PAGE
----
If you’ve got lots of windows, you’ve got exactly what you need for lots of light. Open the blinds and pull the curtains back to let that sunshine in. You might even want to put a mirror opposite from the window to reflect and multiply that light.
Bring Nature Inside
While you’re welcoming in the sunlight, you may also want to invite some other elements of nature into the home. It has been scientifically proven that spending time in natural environments improves overall happiness. For some of us, there are lots of ways to go out and enjoy nature. If you live in a city where an escape to nature just isn’t possible though, there are still ways to bring nature to yourself.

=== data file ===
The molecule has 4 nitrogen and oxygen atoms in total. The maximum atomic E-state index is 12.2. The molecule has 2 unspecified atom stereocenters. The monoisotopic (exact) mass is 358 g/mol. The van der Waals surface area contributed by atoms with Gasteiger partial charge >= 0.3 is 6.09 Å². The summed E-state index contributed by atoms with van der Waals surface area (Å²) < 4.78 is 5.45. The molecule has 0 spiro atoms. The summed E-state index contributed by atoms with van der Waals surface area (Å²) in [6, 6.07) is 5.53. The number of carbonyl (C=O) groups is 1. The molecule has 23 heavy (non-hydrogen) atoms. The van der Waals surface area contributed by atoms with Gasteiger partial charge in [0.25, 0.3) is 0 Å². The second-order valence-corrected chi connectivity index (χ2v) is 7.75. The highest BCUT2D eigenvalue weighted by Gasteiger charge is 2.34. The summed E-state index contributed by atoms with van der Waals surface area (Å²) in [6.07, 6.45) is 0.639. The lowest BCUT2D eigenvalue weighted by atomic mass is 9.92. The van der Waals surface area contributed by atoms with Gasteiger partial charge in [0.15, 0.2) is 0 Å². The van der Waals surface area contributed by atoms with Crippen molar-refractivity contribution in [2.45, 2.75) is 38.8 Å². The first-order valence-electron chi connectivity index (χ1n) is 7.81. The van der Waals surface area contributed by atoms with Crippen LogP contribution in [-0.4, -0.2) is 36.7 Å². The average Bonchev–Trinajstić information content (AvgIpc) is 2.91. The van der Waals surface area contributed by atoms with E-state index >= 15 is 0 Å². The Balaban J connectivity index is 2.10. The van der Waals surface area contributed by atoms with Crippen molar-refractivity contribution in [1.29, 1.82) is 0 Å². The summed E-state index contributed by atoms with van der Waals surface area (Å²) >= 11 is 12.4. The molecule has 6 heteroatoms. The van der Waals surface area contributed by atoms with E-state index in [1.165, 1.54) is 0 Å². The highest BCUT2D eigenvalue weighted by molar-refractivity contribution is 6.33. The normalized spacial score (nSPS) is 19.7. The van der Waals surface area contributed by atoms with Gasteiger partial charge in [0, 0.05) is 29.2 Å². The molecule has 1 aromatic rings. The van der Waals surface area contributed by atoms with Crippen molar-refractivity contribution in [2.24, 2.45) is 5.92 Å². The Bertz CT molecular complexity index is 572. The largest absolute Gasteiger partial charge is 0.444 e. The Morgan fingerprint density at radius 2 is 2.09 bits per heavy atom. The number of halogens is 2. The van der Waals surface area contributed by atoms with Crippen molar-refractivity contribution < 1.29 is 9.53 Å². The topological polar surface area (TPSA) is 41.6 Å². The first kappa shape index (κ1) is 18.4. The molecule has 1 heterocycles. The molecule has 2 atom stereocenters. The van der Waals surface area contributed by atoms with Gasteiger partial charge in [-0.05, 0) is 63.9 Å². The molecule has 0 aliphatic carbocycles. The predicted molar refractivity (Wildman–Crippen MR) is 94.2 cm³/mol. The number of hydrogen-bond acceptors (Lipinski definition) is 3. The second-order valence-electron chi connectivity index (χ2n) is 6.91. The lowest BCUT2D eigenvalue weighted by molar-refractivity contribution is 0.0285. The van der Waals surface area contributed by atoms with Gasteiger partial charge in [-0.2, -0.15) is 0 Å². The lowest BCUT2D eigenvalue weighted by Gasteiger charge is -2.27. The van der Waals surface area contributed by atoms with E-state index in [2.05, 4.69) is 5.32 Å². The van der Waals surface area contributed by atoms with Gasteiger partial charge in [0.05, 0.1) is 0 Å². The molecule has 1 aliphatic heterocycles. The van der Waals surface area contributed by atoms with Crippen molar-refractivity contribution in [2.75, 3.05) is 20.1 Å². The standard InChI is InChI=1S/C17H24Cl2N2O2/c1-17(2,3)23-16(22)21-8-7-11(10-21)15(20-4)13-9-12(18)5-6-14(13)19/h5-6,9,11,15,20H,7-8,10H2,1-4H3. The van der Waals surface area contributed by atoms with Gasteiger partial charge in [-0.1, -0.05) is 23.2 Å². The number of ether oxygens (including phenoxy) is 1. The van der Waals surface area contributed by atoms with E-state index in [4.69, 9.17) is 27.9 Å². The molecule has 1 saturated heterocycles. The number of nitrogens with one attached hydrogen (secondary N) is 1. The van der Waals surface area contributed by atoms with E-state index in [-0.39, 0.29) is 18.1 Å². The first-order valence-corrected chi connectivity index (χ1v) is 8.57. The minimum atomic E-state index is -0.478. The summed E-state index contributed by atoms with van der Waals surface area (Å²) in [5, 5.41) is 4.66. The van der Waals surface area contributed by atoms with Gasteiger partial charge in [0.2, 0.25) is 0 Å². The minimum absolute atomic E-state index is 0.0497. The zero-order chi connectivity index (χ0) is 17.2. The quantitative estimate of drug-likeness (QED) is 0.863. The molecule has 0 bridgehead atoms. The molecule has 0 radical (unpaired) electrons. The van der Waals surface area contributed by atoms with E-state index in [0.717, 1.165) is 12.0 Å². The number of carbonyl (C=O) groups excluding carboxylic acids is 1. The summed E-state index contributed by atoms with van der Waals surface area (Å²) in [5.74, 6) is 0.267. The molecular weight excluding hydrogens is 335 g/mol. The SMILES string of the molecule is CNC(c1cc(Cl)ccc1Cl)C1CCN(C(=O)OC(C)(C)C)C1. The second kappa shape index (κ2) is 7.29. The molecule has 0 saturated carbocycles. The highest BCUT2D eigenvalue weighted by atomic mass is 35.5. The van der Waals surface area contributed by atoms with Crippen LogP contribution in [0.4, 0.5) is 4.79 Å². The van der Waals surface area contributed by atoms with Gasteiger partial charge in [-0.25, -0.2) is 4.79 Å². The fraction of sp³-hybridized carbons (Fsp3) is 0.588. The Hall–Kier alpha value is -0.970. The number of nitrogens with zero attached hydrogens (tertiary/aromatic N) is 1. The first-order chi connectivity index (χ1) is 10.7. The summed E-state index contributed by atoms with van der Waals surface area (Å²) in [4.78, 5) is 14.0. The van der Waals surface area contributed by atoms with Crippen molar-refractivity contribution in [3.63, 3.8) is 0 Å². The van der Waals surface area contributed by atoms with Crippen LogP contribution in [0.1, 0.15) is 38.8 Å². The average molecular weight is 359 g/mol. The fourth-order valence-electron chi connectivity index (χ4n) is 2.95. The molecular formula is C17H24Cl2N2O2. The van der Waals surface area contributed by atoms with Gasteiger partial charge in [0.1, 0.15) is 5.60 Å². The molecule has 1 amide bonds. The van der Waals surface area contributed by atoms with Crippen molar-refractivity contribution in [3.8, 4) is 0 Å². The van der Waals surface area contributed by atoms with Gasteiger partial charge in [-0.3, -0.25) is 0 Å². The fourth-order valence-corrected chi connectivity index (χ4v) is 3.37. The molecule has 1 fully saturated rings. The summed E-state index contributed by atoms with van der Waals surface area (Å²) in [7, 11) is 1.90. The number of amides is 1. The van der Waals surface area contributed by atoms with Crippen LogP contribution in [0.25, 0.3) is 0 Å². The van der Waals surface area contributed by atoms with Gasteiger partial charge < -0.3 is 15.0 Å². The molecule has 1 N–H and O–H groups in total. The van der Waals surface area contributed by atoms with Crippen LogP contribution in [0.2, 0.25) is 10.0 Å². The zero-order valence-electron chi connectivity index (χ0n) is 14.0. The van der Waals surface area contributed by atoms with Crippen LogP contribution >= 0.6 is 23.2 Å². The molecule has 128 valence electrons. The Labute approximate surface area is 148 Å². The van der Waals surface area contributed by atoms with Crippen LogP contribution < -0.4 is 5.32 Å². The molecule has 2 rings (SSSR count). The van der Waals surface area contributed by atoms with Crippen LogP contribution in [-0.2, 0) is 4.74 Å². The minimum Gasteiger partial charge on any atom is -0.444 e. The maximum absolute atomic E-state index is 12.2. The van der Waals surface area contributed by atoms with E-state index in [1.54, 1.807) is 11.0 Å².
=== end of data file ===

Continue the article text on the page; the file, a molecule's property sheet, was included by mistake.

Give plants a place in your home. Really, you might want to give them multiple places. A bouquet of fresh flowers on the kitchen table, succulents decorating your desk, even a forest of ferns in the living room – these are all lovely ways to bring a bit of nature indoors.
A Nice and Tidy Environment
A lot of designing your home for happiness isn’t about adding elements, even though there is plenty of value in the addition of plant life, but about removing the clutter you don’t need. Think about it. Do you enjoy being in a room that feels like it’s closing in on you with all the stuff piled up? Or isn’t there something nice and calming about a simple space with all the necessities but minimal decor?
A chaotically-cluttered room can easily create for you an equally chaotic mind. It’s nice to be able to relax somewhere that is devoid of all the distractions that decor and similar clutter can become.